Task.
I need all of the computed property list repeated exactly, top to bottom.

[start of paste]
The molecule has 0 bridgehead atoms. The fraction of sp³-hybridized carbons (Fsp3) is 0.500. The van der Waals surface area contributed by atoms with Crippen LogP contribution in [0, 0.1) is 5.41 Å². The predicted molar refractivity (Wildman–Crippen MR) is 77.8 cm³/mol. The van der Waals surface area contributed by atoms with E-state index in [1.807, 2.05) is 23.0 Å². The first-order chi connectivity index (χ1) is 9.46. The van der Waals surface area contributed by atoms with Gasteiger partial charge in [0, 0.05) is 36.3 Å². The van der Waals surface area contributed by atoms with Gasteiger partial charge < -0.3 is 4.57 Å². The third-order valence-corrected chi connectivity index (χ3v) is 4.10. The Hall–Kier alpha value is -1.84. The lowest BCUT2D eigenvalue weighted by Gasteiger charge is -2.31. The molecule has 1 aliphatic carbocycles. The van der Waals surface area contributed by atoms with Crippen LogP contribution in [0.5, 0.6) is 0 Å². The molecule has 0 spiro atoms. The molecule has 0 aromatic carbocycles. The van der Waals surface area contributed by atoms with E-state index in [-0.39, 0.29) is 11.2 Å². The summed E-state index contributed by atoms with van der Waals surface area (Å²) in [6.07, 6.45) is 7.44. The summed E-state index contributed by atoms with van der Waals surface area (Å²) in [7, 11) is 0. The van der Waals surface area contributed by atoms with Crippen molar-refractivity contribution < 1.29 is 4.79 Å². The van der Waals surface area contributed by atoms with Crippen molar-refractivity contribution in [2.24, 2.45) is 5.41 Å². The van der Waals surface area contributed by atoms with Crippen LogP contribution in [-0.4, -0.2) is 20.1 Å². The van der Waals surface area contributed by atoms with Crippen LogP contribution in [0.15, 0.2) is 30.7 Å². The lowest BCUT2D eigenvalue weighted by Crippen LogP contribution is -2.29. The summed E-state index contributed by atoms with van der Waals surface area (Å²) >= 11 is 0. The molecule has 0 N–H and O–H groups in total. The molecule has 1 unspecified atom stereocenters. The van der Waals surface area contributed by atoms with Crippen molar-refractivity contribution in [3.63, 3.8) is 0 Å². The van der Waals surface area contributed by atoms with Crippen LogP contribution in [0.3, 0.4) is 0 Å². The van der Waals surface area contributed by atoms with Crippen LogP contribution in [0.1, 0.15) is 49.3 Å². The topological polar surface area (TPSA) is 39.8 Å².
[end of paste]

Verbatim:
The molecule has 0 bridgehead atoms. The fraction of sp³-hybridized carbons (Fsp3) is 0.500. The van der Waals surface area contributed by atoms with Crippen LogP contribution in [0, 0.1) is 5.41 Å². The predicted molar refractivity (Wildman–Crippen MR) is 77.8 cm³/mol. The van der Waals surface area contributed by atoms with E-state index in [1.807, 2.05) is 23.0 Å². The first-order chi connectivity index (χ1) is 9.46. The van der Waals surface area contributed by atoms with Gasteiger partial charge in [0, 0.05) is 36.3 Å². The van der Waals surface area contributed by atoms with Gasteiger partial charge < -0.3 is 4.57 Å². The third-order valence-corrected chi connectivity index (χ3v) is 4.10. The Hall–Kier alpha value is -1.84. The lowest BCUT2D eigenvalue weighted by Gasteiger charge is -2.31. The molecule has 1 aliphatic carbocycles. The van der Waals surface area contributed by atoms with Crippen LogP contribution in [0.5, 0.6) is 0 Å². The molecule has 0 spiro atoms. The molecule has 0 aromatic carbocycles. The van der Waals surface area contributed by atoms with E-state index in [-0.39, 0.29) is 11.2 Å². The summed E-state index contributed by atoms with van der Waals surface area (Å²) in [6.07, 6.45) is 7.44. The summed E-state index contributed by atoms with van der Waals surface area (Å²) in [7, 11) is 0. The van der Waals surface area contributed by atoms with Crippen molar-refractivity contribution < 1.29 is 4.79 Å². The van der Waals surface area contributed by atoms with Crippen molar-refractivity contribution in [2.24, 2.45) is 5.41 Å². The van der Waals surface area contributed by atoms with Crippen LogP contribution in [-0.4, -0.2) is 20.1 Å². The van der Waals surface area contributed by atoms with Crippen LogP contribution in [0.15, 0.2) is 30.7 Å². The lowest BCUT2D eigenvalue weighted by Crippen LogP contribution is -2.29. The summed E-state index contributed by atoms with van der Waals surface area (Å²) >= 11 is 0. The molecule has 0 N–H and O–H groups in total. The molecule has 1 unspecified atom stereocenters. The van der Waals surface area contributed by atoms with Crippen molar-refractivity contribution in [3.63, 3.8) is 0 Å². The van der Waals surface area contributed by atoms with Crippen LogP contribution in [0.3, 0.4) is 0 Å². The van der Waals surface area contributed by atoms with Crippen LogP contribution in [0.1, 0.15) is 49.3 Å². The topological polar surface area (TPSA) is 39.8 Å².